Pot dispensaries good for cities, too, group says

September 07, 2006

Gig Conaughton, North County Times

A handful of Northern California city leaders and a medical marijuana advocacy group held a press conference Thursday in San Diego to say cities and counties would benefit by creating dispensaries where patients could get their legal pot.

The city officials were gathered at the San Diego Convention Center to take part in the League of California Cities 108th annual conference.

But holding the dispensary news conference in San Diego had special significance, said Steph Sherer of Americans for Safe Access, the medical marijuana advocacy group that coordinated the event.

San Diego County has become ground zero in a long-simmering tussle over California's 10-year-old, voter-approved medical marijuana law, the Compassionate Use Act.

In December, San Diego County supervisors filed a precedent-setting lawsuit to try to overturn the Compassionate Use Act. The court battle is slated to begin in November. Supervisors argue that California's law should be superseded by federal law, which says all marijuana use is illegal.

In addition, the San Diego County district attorney's office has helped federal drug agents essentially "shut down" all local medical marijuana "dispensaries" ---- even though state Attorney General Bill Lockyer said local law enforcement were not obligated to help enforce federal law.

Finally, the region's second largest government ---- the city of San Diego ---- hasn't acted on whether it wants to create regulations to allow medical marijuana dispensaries to operate inside the city's limits.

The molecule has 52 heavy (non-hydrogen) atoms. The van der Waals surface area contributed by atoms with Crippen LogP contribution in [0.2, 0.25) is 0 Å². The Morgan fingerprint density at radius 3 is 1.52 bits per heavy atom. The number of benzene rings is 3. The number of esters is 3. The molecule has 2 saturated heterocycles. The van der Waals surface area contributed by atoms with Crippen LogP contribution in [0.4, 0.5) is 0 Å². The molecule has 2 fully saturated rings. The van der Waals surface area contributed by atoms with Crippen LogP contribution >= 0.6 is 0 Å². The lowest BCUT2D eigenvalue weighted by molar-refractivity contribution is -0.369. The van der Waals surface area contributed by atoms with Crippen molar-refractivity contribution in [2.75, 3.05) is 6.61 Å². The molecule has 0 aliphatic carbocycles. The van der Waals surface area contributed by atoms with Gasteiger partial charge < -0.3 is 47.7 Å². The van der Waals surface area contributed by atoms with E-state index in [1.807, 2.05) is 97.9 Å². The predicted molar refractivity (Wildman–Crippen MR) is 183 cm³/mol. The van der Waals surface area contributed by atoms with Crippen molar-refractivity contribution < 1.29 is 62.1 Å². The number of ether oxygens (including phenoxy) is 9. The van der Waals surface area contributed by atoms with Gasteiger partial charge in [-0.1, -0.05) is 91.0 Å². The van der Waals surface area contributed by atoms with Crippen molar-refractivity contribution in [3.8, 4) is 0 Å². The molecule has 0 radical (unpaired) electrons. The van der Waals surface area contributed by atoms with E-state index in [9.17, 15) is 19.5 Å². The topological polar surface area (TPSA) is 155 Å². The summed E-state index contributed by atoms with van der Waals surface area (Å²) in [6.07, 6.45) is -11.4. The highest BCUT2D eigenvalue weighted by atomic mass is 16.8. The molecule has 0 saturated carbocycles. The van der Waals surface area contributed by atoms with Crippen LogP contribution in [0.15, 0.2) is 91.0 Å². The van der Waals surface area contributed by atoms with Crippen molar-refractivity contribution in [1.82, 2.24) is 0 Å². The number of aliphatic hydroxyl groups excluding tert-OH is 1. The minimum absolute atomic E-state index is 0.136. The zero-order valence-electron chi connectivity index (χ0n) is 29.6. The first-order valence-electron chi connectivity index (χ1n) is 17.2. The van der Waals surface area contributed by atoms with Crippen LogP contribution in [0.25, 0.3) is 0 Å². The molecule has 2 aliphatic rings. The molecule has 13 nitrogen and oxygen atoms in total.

Sherer directed Thursday's sparsely attended press conference at the San Diego Convention Center downtown.

She said the group hoped that San Diego City Council members would still create dispensary regulations that would give local patients a place to buy marijuana safely, rather than "forcing them into the streets."

"Our hope is that San Diego City Council moves forward despite what the county is doing, and show that they are more compassionate than our county," Sherer said.

The roughly 20-minute press conference featured testimony from Northern California city council leaders of cities that had already created regulations allowing marijuana dispensaries to operate ---- and featured the release of a report that studied several dispensaries in the San Francisco Bay area.

Oakland Councilwoman Desley Brooks; Councilman Lee Pierce, of Santa Rosa; and Councilman Mike Rotkin, of Santa Cruz, each said their cities benefited by allowing dispensaries to operate.

They said creating the dispensaries had not increased crime as critics feared and had actually decreased street drug trafficking, improved security in surrounding areas, and sponsored economic growth in some spots.

Rotkin, a five-term councilman and former mayor of Santa Cruz, said the city had created regulations allowing for two dispensaries over the last 18 months ---- making sure to create zoning that would keep them away from schools residential neighborhoods.

He said residents howled "not in my backyard" when the issue was debated but that the dispensaries had proved very successful.